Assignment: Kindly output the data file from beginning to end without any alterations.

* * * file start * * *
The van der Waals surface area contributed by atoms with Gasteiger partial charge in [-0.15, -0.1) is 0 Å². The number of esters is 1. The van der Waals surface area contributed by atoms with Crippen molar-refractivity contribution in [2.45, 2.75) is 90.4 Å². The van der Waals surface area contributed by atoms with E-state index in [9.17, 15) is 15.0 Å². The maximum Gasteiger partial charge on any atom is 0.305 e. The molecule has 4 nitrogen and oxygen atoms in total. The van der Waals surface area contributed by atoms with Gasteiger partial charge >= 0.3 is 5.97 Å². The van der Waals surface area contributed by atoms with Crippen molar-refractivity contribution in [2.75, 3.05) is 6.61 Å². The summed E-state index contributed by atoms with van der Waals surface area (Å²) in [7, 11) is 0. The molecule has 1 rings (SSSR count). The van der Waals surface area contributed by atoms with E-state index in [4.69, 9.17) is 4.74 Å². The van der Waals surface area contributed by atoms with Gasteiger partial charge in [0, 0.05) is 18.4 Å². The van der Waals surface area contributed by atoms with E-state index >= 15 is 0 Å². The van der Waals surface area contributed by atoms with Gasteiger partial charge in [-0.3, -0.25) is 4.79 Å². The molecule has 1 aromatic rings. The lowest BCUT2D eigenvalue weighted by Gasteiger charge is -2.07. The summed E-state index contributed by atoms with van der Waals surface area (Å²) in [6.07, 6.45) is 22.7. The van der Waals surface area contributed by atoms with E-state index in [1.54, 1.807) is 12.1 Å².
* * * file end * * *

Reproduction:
The van der Waals surface area contributed by atoms with Gasteiger partial charge in [-0.15, -0.1) is 0 Å². The number of esters is 1. The van der Waals surface area contributed by atoms with Crippen molar-refractivity contribution in [2.45, 2.75) is 90.4 Å². The van der Waals surface area contributed by atoms with E-state index in [9.17, 15) is 15.0 Å². The maximum Gasteiger partial charge on any atom is 0.305 e. The molecule has 4 nitrogen and oxygen atoms in total. The van der Waals surface area contributed by atoms with Gasteiger partial charge >= 0.3 is 5.97 Å². The van der Waals surface area contributed by atoms with Crippen molar-refractivity contribution in [2.75, 3.05) is 6.61 Å². The summed E-state index contributed by atoms with van der Waals surface area (Å²) in [7, 11) is 0. The molecule has 1 rings (SSSR count). The van der Waals surface area contributed by atoms with E-state index in [4.69, 9.17) is 4.74 Å². The van der Waals surface area contributed by atoms with Gasteiger partial charge in [0, 0.05) is 18.4 Å². The van der Waals surface area contributed by atoms with E-state index >= 15 is 0 Å². The van der Waals surface area contributed by atoms with Gasteiger partial charge in [-0.3, -0.25) is 4.79 Å². The molecule has 1 aromatic rings. The lowest BCUT2D eigenvalue weighted by Gasteiger charge is -2.07. The summed E-state index contributed by atoms with van der Waals surface area (Å²) in [6.07, 6.45) is 22.7. The van der Waals surface area contributed by atoms with E-state index in [1.54, 1.807) is 12.1 Å².